Kathy had come into our family when I was 11 by way of puns and music—the sure path to my big brother’s heart. She noticed my first mascara, my first heels, and oohed and aahed until I glowed. “In-law” had long since fallen out of our vocabulary. She was a sister. A laughing, vibrant being.
She painted my kitchen. She took care of me for an entire summer when I fell ill. When I asked what I could do for her that last year, she said, “Laugh at my morbid jokes. Just let me be that honest.”
Still, I’d mostly lived across the country from her since I’d grown up. We were close, but not communicative. We’d talk every few months on the phone, see each other for a day or two at Christmas. My day-to-day life wasn’t altered by her death.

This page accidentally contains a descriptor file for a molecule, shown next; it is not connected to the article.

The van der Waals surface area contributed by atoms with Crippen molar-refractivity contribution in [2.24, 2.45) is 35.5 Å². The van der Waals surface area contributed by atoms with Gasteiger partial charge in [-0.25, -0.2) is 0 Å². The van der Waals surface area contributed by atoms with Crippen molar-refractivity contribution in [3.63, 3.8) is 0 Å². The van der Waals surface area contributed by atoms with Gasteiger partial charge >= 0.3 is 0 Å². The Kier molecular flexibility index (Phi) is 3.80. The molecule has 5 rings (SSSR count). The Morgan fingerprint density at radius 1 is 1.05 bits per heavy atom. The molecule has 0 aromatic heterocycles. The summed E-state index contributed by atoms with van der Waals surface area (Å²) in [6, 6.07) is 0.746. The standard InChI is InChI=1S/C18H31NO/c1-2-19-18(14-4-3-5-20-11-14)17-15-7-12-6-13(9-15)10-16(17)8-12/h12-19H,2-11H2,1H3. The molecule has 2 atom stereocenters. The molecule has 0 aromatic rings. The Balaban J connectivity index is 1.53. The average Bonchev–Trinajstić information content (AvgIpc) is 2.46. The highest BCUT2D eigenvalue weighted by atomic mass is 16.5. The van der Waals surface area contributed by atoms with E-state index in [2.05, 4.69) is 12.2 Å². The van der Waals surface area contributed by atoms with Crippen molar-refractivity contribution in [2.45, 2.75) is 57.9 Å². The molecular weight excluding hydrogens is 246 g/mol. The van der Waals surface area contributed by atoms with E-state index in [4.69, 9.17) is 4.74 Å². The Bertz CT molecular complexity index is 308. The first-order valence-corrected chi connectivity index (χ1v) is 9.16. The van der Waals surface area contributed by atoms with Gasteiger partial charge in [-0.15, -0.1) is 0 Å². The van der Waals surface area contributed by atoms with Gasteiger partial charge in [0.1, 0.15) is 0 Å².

My logical mind found the loss easy to accept. Easy to grasp, but not to mourn. Facts don’t always encompass whole truth. They don’t show you impact, the gaping holes where love used to be, the web that won’t tear away cleanly because of the memories caught in it.
I worried that in aloneness I had grown cold-hearted—not for my own sake, but for Kathy’s. She deserved the honor of full-hearted lament, for life lost. For connection severed.
It was only later, back in Colorado, seeing her harps set aside to be taken away, that the thin ice of logic gave way, plunging me into the waters of mourning.